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US-Asia Pacific Partnership for Sustainable Energy Looks Ahead

by Lillian Ewing, published
Photo: Ericsson

A new US-Asia Pacific partnership, formally called the US-Asia Pacific Comprehensive Partnership for a Sustainable Energy, is an alliance between President Obama, Sultan Haji Hassanal Bolkiah of Brunei and Indonesian President Susilo Bambang Yudhoyono that proposes the expansion of countries' energy and environmental cooperation by encouraging the development of affordable, secure, and cleaner energy supplies throughout the region. The US will provide up to $6 billion to support the initiative.

The partnership recognizes that energy and the environment are pressing issues for the Asia Pacific, and recognizing the importance of these issues will expand existing frameworks to protect the environment and capitalize on available energy resources. By building upon existing energy initiatives that include the ASEAN-United States Energy Cooperation Work Plan, the APEC Energy Working Group, and the East Asia Summit Energy Ministers, the initiative should expand best practices, energy connectivity and integration, and collaboration on projects.

The partnership is intended to “drive investment and facilitate progress on four key regional priorities: renewables and cleaner energy; markets and interconnectivity; the emerging role of natural gas; and sustainable development.” The $6 billion that the US will contribute to the initiative will be invested in four arenas:

  1. Up to $5 billion in export credit financing to increase access to American technology, services, and equipment for the implementation of energy infrastructure projects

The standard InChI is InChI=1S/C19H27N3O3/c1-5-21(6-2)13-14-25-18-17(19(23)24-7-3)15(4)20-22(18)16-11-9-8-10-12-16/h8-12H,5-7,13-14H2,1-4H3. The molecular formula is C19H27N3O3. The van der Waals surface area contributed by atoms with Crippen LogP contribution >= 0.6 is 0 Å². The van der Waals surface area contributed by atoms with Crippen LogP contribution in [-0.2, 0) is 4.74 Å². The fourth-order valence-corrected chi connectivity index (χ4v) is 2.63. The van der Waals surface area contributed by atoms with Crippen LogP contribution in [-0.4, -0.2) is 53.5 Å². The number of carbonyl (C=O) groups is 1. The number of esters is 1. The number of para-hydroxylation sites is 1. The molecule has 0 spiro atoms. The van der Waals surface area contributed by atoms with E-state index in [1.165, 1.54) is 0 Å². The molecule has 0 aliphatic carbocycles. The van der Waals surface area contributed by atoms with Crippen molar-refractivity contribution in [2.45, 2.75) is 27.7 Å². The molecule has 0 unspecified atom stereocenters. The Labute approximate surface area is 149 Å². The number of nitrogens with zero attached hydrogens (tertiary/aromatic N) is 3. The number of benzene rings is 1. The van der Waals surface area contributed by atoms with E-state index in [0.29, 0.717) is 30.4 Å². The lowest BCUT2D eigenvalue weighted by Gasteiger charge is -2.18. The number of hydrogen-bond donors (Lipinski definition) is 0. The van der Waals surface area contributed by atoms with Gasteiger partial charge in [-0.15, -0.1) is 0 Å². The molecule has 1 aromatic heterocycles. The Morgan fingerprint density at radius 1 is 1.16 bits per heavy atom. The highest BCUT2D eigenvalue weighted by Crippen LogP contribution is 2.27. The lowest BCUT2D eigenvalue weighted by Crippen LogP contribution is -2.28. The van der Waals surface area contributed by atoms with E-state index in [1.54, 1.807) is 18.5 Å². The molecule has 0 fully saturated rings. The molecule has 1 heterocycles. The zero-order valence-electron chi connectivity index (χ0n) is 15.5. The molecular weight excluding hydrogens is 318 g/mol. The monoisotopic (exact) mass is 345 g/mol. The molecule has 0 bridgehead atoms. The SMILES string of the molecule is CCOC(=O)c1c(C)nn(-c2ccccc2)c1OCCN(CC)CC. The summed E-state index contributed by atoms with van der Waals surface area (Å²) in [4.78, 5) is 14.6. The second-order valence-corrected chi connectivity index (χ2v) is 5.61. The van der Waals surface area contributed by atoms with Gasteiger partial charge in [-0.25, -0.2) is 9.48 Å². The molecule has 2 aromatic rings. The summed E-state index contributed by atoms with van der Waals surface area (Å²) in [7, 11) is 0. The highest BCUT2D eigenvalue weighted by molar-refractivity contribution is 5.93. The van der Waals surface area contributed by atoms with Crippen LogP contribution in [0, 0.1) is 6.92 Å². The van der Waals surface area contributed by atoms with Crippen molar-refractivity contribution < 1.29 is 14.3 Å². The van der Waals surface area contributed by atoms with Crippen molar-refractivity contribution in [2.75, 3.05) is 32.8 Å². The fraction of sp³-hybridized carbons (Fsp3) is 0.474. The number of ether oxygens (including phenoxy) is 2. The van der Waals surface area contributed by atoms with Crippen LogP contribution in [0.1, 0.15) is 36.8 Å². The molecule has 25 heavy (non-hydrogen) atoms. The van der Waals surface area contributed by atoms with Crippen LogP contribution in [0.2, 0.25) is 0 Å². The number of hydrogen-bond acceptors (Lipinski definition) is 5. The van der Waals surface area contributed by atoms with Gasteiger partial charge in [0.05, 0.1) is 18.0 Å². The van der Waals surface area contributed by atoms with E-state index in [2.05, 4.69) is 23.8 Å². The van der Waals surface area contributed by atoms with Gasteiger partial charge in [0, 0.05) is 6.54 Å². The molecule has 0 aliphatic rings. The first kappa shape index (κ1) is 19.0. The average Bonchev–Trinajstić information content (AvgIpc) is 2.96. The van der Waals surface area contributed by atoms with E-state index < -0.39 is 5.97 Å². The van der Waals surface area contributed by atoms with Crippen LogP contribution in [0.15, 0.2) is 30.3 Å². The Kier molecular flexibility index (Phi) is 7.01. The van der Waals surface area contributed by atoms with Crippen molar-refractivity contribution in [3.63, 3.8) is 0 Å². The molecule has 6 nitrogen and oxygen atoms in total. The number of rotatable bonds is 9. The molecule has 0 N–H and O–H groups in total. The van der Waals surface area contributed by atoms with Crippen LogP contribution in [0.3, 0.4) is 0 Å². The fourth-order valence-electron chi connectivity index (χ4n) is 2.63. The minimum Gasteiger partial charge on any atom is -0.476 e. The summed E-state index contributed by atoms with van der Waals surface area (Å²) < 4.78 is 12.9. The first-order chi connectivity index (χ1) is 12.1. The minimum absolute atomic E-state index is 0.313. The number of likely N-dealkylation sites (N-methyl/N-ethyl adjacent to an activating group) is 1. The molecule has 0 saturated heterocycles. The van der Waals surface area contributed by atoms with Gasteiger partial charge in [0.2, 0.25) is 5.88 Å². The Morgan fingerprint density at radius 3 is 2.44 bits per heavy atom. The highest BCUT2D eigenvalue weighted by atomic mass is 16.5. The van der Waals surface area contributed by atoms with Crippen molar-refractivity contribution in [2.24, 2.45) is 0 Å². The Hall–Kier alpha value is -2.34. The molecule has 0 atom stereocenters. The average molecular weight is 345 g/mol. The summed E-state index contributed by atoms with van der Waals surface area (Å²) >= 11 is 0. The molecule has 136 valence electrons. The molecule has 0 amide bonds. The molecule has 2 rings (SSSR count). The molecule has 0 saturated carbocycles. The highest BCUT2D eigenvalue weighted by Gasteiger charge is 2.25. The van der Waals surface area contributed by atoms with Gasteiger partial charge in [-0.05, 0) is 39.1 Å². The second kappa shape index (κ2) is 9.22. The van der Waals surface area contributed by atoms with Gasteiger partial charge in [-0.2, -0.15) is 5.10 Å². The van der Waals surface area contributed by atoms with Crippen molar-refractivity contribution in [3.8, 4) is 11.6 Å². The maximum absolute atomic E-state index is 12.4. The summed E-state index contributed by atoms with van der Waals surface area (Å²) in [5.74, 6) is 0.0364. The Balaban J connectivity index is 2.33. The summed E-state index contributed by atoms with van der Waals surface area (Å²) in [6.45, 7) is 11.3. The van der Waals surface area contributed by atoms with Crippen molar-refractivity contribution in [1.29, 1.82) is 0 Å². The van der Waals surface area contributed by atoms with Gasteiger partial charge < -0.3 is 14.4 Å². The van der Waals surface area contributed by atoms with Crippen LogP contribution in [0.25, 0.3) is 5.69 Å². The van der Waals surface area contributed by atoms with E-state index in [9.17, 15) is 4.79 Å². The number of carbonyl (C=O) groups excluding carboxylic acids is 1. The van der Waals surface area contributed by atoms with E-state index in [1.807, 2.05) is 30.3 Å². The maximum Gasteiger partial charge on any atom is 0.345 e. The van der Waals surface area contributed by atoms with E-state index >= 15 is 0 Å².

2. $1 billion for sustainable power and energy infrastructure projects (provided by OPIC, the Overseas Private Investment Corporation).
  3. Support from the US Trade and Development Agency (USTDA) in the form of programs in partner countries in the areas of power generation, power distribution modernization, assistance with upgrading grid efficiencies to accommodate renewable power, and unconventional gas development.
  4. $1 billion in the form of an energy-capacity building fund from the US State Department to support Partnership activities through project preparation and technical assistance.

The USTDA has already begun its efforts in the region through the US-ASEAN Smart Grid Workshop in Vietnam, which is part of the US-ASEAN Connectivity Cooperation Initiative. Through the workshop, the USTDA is assisting in the standardization of smart grid and transmission networks in the region, which in turn will improve energy efficiency. USTDA Director Leocadia I. Zak, stated that:

"We see enormous benefits of cooperation with international partners in finding and utilizing economical and efficient tools to address the challenges associated with power distribution, transmission, and management."

The new forged partnership is part of a longterm plan to invest in energy needs in the region. According to the White House, $9 trillion in investment for electricity will be needed through 2035 to meet the increasing demand in the region, offering an opportunity for US industries to capitalize on the energy market in the longterm.


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